Untitled Image (Metal Face Mask)

Description

This image shows a woman wearing a mask talking to a man who is wearing a leg chain and metal collar. According to Ewbank, "it is said slaves in masks are not so often encountered in the streets as formerly. . . I met but three or four, and in each case the sufferer was a female. The mask is the reputed ordinary punishment and preventative of drunkenness. . . the mask is to hinder him or her from conveying the liquor to the mouth. . . Except a projecting piece for the nose, the metal is simply bent cylinder-wise. Minute holes are punched to admit air to the nostrils, and similar ones in front of the eyes. A jointed strap (of metal) on each side goes round below the ears (sometimes two), and meets one that passes over the crown of the head. . . Most of the collars were of five-eighths inch round iron, some with one prong, others with two" (p. 437). Thomas Ewbank (1792–1870) was an English writer on practical mechanics. In 1845–1846, he travelled to Brazil and on his return published an account of his travels. He was then appointed United States Commissioner of Patents by President Taylor in 1849. The image is also on the Mary Evans Picture Gallery (London) website, but the location and date are erroneously given as British Guiana, 1886.

Source

Thomas Ewbank, Life in Brazil (New York, 1856), p. 437. Copy in Special Collections Department, University of Virginia Library.

Language

English

Rights

Image is in the public domain. Metadata is available under Creative Commons Attribution-NonCommercial 4.0 International.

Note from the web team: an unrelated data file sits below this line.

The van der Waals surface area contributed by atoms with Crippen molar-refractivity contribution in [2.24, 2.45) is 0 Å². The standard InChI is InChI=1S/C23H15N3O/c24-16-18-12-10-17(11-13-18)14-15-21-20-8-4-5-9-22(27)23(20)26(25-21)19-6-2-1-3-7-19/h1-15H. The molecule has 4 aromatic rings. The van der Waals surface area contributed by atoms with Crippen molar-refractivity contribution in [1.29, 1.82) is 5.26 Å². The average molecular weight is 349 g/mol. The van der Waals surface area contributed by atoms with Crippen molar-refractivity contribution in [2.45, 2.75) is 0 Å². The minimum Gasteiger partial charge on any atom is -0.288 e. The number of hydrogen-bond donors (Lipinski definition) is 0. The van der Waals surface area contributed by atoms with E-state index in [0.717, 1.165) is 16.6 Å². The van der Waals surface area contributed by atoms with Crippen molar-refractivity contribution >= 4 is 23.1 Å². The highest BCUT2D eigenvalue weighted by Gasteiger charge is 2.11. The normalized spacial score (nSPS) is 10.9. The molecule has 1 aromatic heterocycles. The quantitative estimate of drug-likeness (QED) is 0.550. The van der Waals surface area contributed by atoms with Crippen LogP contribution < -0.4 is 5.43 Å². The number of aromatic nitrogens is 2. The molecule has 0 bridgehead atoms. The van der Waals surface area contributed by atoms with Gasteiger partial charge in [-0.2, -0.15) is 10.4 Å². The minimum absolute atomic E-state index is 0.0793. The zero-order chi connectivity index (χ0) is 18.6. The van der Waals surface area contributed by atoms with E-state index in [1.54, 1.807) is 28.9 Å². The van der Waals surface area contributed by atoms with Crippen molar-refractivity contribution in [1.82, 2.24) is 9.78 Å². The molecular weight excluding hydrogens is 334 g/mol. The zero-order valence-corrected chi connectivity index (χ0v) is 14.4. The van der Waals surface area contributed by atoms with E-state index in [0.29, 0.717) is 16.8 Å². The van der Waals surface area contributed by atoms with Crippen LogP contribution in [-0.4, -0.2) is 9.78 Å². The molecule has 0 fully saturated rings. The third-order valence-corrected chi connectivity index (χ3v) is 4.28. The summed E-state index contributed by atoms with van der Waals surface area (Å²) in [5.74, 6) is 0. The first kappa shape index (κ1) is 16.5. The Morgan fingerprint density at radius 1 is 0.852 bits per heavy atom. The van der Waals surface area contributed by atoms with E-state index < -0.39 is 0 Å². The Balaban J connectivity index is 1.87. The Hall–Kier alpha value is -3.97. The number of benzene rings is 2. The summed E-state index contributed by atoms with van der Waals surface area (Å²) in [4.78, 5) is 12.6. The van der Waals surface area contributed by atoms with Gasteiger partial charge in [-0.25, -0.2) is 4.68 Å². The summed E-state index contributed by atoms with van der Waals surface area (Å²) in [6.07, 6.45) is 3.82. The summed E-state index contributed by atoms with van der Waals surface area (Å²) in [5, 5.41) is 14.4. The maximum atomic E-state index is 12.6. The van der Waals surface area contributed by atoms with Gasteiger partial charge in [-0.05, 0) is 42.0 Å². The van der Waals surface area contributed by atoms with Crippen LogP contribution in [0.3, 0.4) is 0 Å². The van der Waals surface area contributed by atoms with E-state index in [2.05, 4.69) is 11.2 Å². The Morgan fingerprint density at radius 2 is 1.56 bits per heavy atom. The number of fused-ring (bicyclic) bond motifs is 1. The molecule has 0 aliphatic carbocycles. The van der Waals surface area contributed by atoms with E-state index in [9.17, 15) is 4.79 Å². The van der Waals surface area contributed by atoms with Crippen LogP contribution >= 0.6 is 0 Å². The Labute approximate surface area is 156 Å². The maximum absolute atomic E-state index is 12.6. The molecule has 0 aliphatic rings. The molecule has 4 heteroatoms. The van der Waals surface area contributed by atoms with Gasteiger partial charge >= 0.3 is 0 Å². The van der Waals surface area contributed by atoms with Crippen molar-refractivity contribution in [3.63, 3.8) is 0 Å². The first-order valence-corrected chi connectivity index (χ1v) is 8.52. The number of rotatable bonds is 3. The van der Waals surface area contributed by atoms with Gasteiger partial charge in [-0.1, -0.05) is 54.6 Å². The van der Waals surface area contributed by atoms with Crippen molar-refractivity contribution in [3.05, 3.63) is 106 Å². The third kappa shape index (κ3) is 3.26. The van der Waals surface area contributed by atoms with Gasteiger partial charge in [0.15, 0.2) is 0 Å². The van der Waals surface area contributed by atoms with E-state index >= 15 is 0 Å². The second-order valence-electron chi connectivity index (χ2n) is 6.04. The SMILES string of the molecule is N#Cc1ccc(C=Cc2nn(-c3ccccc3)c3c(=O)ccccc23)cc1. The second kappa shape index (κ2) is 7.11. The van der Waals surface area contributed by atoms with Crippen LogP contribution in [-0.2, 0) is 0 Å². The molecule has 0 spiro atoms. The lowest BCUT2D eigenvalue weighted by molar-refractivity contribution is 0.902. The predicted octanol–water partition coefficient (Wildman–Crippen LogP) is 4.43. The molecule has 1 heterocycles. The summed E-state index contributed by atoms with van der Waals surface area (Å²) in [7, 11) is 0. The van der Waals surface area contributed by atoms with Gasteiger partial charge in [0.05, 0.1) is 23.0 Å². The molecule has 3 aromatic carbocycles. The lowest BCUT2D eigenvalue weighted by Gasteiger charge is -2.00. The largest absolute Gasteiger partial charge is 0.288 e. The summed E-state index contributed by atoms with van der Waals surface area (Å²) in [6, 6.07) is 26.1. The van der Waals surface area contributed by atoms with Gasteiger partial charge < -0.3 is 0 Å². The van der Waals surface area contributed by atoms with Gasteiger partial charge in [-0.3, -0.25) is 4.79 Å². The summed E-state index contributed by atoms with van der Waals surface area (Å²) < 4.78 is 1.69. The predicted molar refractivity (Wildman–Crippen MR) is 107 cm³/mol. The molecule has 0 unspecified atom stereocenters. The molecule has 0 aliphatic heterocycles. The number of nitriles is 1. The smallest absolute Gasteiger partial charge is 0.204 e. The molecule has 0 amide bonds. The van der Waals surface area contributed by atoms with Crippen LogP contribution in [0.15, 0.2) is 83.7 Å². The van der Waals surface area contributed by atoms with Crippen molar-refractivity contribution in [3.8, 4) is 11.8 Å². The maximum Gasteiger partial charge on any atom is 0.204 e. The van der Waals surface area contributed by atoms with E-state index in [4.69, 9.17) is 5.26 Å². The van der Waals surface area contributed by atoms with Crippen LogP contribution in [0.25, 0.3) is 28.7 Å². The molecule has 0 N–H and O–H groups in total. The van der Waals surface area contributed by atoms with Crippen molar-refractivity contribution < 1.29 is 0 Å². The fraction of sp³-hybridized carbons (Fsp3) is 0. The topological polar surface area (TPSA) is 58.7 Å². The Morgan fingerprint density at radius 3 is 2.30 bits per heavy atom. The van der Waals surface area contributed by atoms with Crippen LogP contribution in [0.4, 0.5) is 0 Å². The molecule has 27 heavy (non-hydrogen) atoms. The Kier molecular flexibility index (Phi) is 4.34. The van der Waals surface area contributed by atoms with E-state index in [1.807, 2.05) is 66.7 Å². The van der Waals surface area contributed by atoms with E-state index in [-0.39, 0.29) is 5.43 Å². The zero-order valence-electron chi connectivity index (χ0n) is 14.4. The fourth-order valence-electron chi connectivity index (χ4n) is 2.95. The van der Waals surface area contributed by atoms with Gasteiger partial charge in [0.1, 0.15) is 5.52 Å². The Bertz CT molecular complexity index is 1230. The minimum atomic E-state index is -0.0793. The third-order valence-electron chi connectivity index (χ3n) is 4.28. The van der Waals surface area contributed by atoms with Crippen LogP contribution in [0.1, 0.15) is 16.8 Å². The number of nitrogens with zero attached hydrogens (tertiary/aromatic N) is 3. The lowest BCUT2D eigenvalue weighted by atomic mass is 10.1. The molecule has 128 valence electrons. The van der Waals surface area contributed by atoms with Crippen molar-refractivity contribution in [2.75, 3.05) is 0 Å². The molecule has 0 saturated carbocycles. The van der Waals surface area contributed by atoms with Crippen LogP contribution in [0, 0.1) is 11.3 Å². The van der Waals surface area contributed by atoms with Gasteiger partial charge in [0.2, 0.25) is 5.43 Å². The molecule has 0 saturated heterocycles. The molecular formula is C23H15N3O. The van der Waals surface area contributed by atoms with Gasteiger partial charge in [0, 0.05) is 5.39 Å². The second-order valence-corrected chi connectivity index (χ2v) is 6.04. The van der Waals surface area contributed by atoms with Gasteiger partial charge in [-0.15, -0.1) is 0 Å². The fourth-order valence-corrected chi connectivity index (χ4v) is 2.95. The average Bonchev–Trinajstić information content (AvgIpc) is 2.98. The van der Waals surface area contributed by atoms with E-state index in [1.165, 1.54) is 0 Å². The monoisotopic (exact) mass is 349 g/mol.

Identifier

ewbank3

Spatial Coverage

South America--Brazil

Citation

"Untitled Image (Metal Face Mask)", Slavery Images: A Visual Record of the African Slave Trade and Slave Life in the Early African Diaspora, accessed June 2, 2020, http://www.slaveryimages.org/s/slaveryimages/item/2592
This image shows a woman wearing a mask talking to a man who is wearing a leg chain and metal collar. According to Ewbank, "it is said slaves in masks are not so often encountered in the streets as formerly. . . I met but three or four, and in each case the sufferer was a female. The mask is the reputed ordinary punishment and preventative of drunkenness. . . the mask is to hinder him or her from conveying the liquor to the mouth. . . Except a projecting piece for the nose, the metal is simply bent cylinder-wise. Minute holes are punched to admit air to the nostrils, and similar ones in front of the eyes. A jointed strap (of metal) on each side goes round below the ears (sometimes two), and meets one that passes over the crown of the head. . . Most of the collars were of five-eighths inch round iron, some with one prong, others with two" (p. 437). Thomas Ewbank (1792–1870) was an English writer on practical mechanics. In 1845–1846, he travelled to Brazil and on his return published an account of his travels. He was then appointed United States Commissioner of Patents by President Taylor in 1849. The image is also on the Mary Evans Picture Gallery (London) website, but the location and date are erroneously given as British Guiana, 1886.
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